Octopuses are not aliens, but boy are they a bunch of beautiful weirdos
A new paper raises an old, contentious idea.
We have to stop taking away Mother Nature’s achievements. Every time a creature is quirky or bizarre people say that it must be an alien, when the reality is that evolution is capable of creating some of the strangest, creepiest organisms you could ever fathom.
This includes octopuses, which for the record is the correct pluralization of octopus. (It can also be octopodes, since the word is Greek in origin, but never octopi.)
Octopuses seem to be particularly prone to alien theories. The most recent is thanks to a group of scientists—none of whom study zoology and many of whom don’t even study anything biological—wrote a paper in the journal Progress in Biophysics and Molecular Biology that claimed to show octopuses might come from space. In fact, they say that the entire Cambrian explosion (a period 541 million years ago when animal diversity rapidly expanded, producing early forms of many creatures alive today) originated with an influx of viruses from the cosmos. Thirty-three authors co-signed their names to this paper, including the man who originally proposed this highly controversial idea in the 1970s. They use an octopus as an example, noting that “The transformative genes leading from the consensus ancestral Nautilus to the common Cuttlefish to Squid to the common Octopus are not easily to be found in any pre-existing life form” and that therefore “it is plausible then to suggest they seem to be borrowed from a far distant ‘future’ in terms of terrestrial evolution, or more realistically from the cosmos at large.”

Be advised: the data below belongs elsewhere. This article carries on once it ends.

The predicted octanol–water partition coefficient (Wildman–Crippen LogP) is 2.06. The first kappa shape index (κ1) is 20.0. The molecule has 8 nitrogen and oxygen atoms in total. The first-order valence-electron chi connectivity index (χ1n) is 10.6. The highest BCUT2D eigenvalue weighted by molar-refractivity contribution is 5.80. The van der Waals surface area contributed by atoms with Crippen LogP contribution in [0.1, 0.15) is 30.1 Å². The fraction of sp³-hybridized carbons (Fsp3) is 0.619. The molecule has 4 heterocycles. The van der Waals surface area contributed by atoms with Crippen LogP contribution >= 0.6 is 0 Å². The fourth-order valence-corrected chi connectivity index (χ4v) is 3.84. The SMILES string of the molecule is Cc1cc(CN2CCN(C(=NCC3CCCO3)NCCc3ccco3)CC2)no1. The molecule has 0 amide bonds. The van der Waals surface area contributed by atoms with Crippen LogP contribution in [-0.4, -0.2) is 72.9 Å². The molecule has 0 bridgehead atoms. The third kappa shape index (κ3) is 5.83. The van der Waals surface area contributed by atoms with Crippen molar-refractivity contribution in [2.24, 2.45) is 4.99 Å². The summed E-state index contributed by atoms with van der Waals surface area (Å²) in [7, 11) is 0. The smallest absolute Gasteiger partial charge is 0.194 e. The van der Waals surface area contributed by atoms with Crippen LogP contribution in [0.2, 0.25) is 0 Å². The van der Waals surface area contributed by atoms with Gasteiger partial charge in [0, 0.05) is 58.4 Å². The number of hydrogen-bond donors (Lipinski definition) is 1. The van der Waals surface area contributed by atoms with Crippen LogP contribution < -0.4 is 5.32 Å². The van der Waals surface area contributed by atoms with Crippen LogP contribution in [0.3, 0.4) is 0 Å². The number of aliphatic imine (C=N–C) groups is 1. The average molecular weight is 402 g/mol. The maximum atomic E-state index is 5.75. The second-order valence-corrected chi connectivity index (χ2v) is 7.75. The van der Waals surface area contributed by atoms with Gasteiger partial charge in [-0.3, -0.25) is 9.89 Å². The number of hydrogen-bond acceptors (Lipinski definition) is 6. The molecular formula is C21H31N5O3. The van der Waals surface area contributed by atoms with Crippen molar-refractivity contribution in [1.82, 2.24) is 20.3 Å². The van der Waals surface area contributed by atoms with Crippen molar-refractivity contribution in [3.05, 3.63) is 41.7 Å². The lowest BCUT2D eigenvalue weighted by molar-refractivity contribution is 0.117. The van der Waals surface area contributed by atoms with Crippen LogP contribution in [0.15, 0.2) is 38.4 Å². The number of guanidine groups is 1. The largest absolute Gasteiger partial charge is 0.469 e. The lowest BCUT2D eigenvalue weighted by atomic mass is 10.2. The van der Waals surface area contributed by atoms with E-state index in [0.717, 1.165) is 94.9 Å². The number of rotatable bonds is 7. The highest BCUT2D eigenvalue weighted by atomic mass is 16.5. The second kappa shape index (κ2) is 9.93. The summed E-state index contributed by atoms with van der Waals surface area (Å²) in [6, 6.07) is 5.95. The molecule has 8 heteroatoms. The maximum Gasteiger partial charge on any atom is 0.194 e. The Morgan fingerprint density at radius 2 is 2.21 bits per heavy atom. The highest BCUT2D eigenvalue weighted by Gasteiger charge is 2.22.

E.J. Steele, a molecular immunologist at the C.Y. O’Connor ERADE Village Foundation, one of the co-authors, wrote that “From our perspective the evidence is now quite overwhelming” for their theory, and that they felt it merited a “complete rethink” of evolutionary processes. Steele thinks the claims presented in the paper have been “suppressed and ignored for many years” and adds that “I have great faith that other objective scientists confronted with the same array of data would behave like me and reach the same interpretation.”
The problem is that viruses and octopuses are both firmly terrestrial. A commentary, written by molecular geneticist Karin Moelling, printed alongside the article, notes that though the authors clearly believe their own theory, they’re “describing it as evidence-based, yet without any of the necessary evidence.” She concludes that “the main statement about viruses, microbes and even animals which came to us from space, cannot be taken seriously.”